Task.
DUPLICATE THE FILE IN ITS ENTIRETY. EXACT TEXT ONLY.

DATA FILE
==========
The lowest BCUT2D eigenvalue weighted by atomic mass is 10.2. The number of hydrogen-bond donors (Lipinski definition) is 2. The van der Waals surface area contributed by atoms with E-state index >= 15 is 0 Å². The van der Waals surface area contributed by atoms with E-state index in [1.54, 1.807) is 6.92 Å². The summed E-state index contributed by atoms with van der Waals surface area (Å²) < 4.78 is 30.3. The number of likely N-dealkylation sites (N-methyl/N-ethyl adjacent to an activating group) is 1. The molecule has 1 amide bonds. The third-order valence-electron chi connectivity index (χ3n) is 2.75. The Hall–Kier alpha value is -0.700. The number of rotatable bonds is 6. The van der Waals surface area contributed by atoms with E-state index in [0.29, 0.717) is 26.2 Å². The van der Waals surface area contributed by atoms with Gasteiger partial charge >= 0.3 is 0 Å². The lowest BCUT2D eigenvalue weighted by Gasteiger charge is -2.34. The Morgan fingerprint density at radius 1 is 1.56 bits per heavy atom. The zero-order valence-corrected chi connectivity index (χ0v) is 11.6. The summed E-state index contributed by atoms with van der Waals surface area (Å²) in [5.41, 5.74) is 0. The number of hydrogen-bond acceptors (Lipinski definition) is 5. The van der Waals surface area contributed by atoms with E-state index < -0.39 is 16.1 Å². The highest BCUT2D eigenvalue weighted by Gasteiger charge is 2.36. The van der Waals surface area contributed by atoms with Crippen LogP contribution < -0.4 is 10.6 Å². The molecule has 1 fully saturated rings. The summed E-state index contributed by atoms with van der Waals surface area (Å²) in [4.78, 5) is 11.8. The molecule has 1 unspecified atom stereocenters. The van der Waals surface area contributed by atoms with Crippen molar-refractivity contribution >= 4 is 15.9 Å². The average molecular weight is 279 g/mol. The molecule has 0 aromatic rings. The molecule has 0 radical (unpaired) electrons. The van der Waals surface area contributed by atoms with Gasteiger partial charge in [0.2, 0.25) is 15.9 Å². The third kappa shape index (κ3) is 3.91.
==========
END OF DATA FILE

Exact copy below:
The lowest BCUT2D eigenvalue weighted by atomic mass is 10.2. The number of hydrogen-bond donors (Lipinski definition) is 2. The van der Waals surface area contributed by atoms with E-state index >= 15 is 0 Å². The van der Waals surface area contributed by atoms with E-state index in [1.54, 1.807) is 6.92 Å². The summed E-state index contributed by atoms with van der Waals surface area (Å²) < 4.78 is 30.3. The number of likely N-dealkylation sites (N-methyl/N-ethyl adjacent to an activating group) is 1. The molecule has 1 amide bonds. The third-order valence-electron chi connectivity index (χ3n) is 2.75. The Hall–Kier alpha value is -0.700. The number of rotatable bonds is 6. The van der Waals surface area contributed by atoms with E-state index in [0.29, 0.717) is 26.2 Å². The van der Waals surface area contributed by atoms with Gasteiger partial charge >= 0.3 is 0 Å². The lowest BCUT2D eigenvalue weighted by Gasteiger charge is -2.34. The Morgan fingerprint density at radius 1 is 1.56 bits per heavy atom. The zero-order valence-corrected chi connectivity index (χ0v) is 11.6. The summed E-state index contributed by atoms with van der Waals surface area (Å²) in [5.41, 5.74) is 0. The number of hydrogen-bond acceptors (Lipinski definition) is 5. The van der Waals surface area contributed by atoms with E-state index < -0.39 is 16.1 Å². The highest BCUT2D eigenvalue weighted by Gasteiger charge is 2.36. The van der Waals surface area contributed by atoms with Crippen LogP contribution < -0.4 is 10.6 Å². The molecule has 1 fully saturated rings. The summed E-state index contributed by atoms with van der Waals surface area (Å²) in [4.78, 5) is 11.8. The molecule has 1 unspecified atom stereocenters. The van der Waals surface area contributed by atoms with Crippen molar-refractivity contribution >= 4 is 15.9 Å². The average molecular weight is 279 g/mol. The molecule has 0 aromatic rings. The molecule has 0 radical (unpaired) electrons. The van der Waals surface area contributed by atoms with Gasteiger partial charge in [0.2, 0.25) is 15.9 Å². The third kappa shape index (κ3) is 3.91.